I like to review everything I read, but sometimes my thoughts for a particular book don’t necessitate a full blog post. When that’s the case, I’ll combine a couple of mini reviews as they accumulate, and share them together retrospectively. Here are a couple such reviews, which both happen to be for non-fiction.
The Secret Life of the Owl by John Lewis-Stempel
Published by Doubleday, 2017
My rating: ⭐ ⭐ ⭐
Well researched fact and passionate prose come together to form a compact and enjoyable, if not revolutionary look at the owl species native to Britain, and man’s complicated relationship with them. John Lewis-Stempel can write beautifully, and he manages to convey genuine awe and respect for his subject matter, whilst remaining informative and unbiased.
That said, a section of the book looks at man’s historic vilification of owls, suggesting that their association with evil, darkness, death, and suffering is unjust. However, he then ends the book by describing a particular owl as ‘The Lord of the Night’; detailing the joy it gets from the paralysing screams of a dying rabbit ringing out in the cold dead of night. Whilst it’s one of the most evocative sequences in the book, it felt like an odd and somewhat contradictory tone to end on, given the previous attempts to redefine their reputation.
I can’t say I learned much from it, but it was an interesting overview nonetheless. I’d say it’s worth a read for those fascinated by owls, and for those who like their nature non-fiction presented in lovely prose, befitting of the sense of wonder that the creatures themselves evoke.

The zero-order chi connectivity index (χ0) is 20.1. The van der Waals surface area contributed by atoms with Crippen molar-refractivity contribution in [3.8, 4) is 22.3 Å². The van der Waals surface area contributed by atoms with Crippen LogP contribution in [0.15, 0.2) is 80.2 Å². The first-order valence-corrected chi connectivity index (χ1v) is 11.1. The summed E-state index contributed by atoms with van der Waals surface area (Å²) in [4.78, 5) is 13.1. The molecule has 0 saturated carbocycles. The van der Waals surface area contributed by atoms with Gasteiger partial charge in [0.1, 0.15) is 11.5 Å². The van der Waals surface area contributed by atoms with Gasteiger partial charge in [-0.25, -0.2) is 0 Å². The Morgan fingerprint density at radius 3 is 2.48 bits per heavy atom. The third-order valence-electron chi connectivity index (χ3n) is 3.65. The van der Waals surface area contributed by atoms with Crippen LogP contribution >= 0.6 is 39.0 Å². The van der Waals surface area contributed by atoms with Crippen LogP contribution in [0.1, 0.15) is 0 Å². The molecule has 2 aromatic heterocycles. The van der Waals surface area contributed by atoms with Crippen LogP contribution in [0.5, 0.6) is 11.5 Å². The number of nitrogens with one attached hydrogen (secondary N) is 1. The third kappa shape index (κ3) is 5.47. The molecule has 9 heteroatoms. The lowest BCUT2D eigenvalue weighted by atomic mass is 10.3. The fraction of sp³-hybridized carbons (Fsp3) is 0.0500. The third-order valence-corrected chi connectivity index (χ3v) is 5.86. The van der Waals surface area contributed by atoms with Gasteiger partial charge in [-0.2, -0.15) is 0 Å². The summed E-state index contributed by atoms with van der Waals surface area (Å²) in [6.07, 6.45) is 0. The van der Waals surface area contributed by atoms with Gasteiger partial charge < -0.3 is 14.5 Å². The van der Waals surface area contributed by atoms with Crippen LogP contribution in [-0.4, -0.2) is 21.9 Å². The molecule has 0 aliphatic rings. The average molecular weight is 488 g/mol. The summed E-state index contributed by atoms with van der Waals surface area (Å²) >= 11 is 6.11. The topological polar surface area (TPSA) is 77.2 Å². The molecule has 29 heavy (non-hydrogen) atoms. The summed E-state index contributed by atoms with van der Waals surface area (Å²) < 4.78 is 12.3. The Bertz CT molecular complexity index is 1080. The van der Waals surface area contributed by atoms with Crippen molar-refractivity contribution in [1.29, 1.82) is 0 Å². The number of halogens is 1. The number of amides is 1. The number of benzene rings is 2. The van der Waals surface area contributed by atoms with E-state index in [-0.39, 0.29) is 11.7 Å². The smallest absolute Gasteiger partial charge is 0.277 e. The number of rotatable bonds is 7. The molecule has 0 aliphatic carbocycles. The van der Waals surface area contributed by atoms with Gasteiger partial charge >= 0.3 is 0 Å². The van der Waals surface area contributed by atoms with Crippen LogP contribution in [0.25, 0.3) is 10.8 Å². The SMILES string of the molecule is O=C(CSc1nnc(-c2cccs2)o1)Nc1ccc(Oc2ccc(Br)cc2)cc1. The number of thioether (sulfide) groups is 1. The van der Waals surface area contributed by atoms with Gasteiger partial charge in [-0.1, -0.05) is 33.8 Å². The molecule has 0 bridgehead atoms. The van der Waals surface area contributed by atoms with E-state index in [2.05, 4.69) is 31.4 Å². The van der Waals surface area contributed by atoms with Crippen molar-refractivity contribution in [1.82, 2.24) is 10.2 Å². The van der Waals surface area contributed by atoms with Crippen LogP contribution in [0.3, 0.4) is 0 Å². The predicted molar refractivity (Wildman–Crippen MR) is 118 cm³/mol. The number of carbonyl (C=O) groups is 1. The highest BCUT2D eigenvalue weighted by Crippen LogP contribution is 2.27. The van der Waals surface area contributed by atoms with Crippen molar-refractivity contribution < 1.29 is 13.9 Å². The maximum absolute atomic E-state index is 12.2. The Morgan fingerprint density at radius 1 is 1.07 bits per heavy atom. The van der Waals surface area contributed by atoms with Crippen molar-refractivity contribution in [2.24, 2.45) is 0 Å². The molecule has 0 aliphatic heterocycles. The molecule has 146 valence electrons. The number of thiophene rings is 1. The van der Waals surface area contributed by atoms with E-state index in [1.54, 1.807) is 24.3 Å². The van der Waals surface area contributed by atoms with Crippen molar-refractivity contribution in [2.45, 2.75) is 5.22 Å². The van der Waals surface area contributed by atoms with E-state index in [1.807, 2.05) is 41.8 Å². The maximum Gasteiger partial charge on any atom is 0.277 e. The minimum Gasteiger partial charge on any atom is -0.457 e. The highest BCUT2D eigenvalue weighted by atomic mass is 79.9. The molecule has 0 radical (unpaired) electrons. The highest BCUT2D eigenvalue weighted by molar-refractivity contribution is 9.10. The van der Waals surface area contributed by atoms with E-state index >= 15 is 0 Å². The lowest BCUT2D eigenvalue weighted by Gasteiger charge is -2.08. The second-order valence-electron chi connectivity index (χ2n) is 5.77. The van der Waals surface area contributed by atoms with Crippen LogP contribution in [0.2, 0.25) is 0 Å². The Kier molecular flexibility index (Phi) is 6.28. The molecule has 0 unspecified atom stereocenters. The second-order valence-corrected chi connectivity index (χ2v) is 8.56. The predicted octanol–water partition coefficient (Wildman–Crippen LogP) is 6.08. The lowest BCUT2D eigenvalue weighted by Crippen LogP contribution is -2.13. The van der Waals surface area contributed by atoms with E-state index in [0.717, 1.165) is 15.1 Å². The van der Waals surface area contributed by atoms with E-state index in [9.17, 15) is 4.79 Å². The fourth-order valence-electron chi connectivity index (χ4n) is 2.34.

You can pick up a copy of The Secret Life of the Owl by clicking here.
Mary, Who Wrote Frankenstein by Linda Bailey, illustrated by Júlia Sardà
Published by Tundra Books, 2018
My rating: ⭐ ⭐ ⭐ ⭐
A very condensed, introductory biography of Mary Shelley, with a particular focus on how she came to write her magnum opus, Frankenstein. I’m certainly no expert, but as someone with a keen interest in Shelley, this didn’t teach me anything new. That said, I picked it up mostly for Sardà’s gorgeous illustrations, which are suitably atmospheric and enchanting.
The beauty of the artwork, combined with Bailey’s simple prose, and the book’s overall brevity, make this an enjoyable glimpse of a fascinating literary figure that is accessible for practically any age. So, whether you’re a seasoned Shelley fan looking to expand your collection, or you’re keen to encourage a younger reader to dip their toe into the world of gothic horror, you could do far worse than this book.
You can pick up a copy of Mary, Who Wrote Frankenstein by clicking here.
Have you read either of these books? I’d love to hear your thoughts on them if you have.